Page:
Afghan troop deployment report angers Lankan media
Colombo: President Mahinda Rajapaksa on Tuesday said he had rejected a US request to send Sri Lankan troops to war-torn Afghanistan but retracted his remarks soon, triggering angry responses on the social media about the government's credibility.
"President Mahinda Rajapaksa has rejected a call by US to send Sri Lankan troops to Afghanistan," the Government Information Department said in a SMS news alert, which was rebroadcast immediately by almost all local media outlets.
However, hours after presidential spokesman Mohan Samaranayake retracted the government's claim.
"President Rajapaksa has neither received nor rejected any requests by the US for Lankan troops to be sent to Afghanistan," the spokesman said.
President Rajapakse's own twitter account @PresRajapaksa said, "We ask journalists to please double check facts w/multiple sources (& with prez spokesman for Presidential statements) before publishing." This drew sharp responses from Sri Lankan reporters.
"Are u saying we cant even 'TRUST' what the Govt. Info is saying through its SMS service. Who can we trust?," tweeted Gandhya Senanayake.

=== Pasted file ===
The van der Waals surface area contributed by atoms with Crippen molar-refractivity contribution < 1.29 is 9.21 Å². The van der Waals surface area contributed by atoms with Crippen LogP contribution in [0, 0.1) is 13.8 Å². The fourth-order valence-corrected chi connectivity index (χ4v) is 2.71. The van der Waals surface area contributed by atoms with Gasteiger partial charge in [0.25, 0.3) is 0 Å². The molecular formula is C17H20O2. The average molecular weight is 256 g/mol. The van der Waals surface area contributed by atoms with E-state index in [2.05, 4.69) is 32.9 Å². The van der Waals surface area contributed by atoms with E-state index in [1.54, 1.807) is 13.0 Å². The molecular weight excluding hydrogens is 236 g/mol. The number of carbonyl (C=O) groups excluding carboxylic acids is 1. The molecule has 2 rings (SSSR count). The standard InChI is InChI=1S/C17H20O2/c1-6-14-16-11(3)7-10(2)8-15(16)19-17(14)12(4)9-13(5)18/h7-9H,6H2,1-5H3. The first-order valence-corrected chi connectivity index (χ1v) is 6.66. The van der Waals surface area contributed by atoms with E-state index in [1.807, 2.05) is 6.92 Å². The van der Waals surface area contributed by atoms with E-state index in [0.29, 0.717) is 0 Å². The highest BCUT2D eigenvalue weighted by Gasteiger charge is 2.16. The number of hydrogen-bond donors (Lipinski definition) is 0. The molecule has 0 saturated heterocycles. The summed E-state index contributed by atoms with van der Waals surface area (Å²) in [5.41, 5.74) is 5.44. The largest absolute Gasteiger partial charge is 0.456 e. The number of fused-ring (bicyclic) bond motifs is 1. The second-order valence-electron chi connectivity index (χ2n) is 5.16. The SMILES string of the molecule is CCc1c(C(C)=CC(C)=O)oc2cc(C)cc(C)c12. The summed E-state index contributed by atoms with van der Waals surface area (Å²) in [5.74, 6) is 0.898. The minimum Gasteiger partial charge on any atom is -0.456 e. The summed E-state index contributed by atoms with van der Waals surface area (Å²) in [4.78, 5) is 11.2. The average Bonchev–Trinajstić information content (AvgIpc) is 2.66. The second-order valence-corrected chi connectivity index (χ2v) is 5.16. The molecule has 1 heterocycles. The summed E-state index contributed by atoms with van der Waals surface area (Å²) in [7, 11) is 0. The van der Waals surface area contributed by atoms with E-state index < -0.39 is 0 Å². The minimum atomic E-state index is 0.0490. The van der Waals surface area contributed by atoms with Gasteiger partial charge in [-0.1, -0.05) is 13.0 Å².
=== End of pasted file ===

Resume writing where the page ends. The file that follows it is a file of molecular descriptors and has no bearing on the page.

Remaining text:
"So MR (Mahinda Rajapakse) wants us to verify official Gov info statements as well," tweeted Azzam Ameen. "Journalists blamed not the Govt Info dept who created the blunder."
"How can the government information department make such a blunder... ," said another Sri Lankan reporter.
The information department alert came close on the heels of Rajapaksa slamming the UN move to intervene in the country's internal affairs, terming it as an adverse international move against him and his government.
He found fault with the UN system for acting in violation of the UN Charter.
He was reacting to the US move to bring in the second resolution in as many years against Sri Lanka at the UN Human Rights Council.
Last year, the India-backed US sponsored resolution urged the Sri Lankan government to show progress on reconciliation by implementing the recommendations of its own reconciliation commission.
The resolution made it imperative for Sri Lanka to achieve reconciliation with its Tamil minority and the progress of which would come under focus in this year's sessions to be held late this month.
The government blames the pro-LTTE diaspora for influencing the Western governments to act against Sri Lanka due to its animosity over the military action which crushed Tamil rebels in May 2009 after nearly three decades of brutal fighting.
The conflict claimed up to 1,00,000 lives, according to UN estimates, and both sides are accused of war crimes.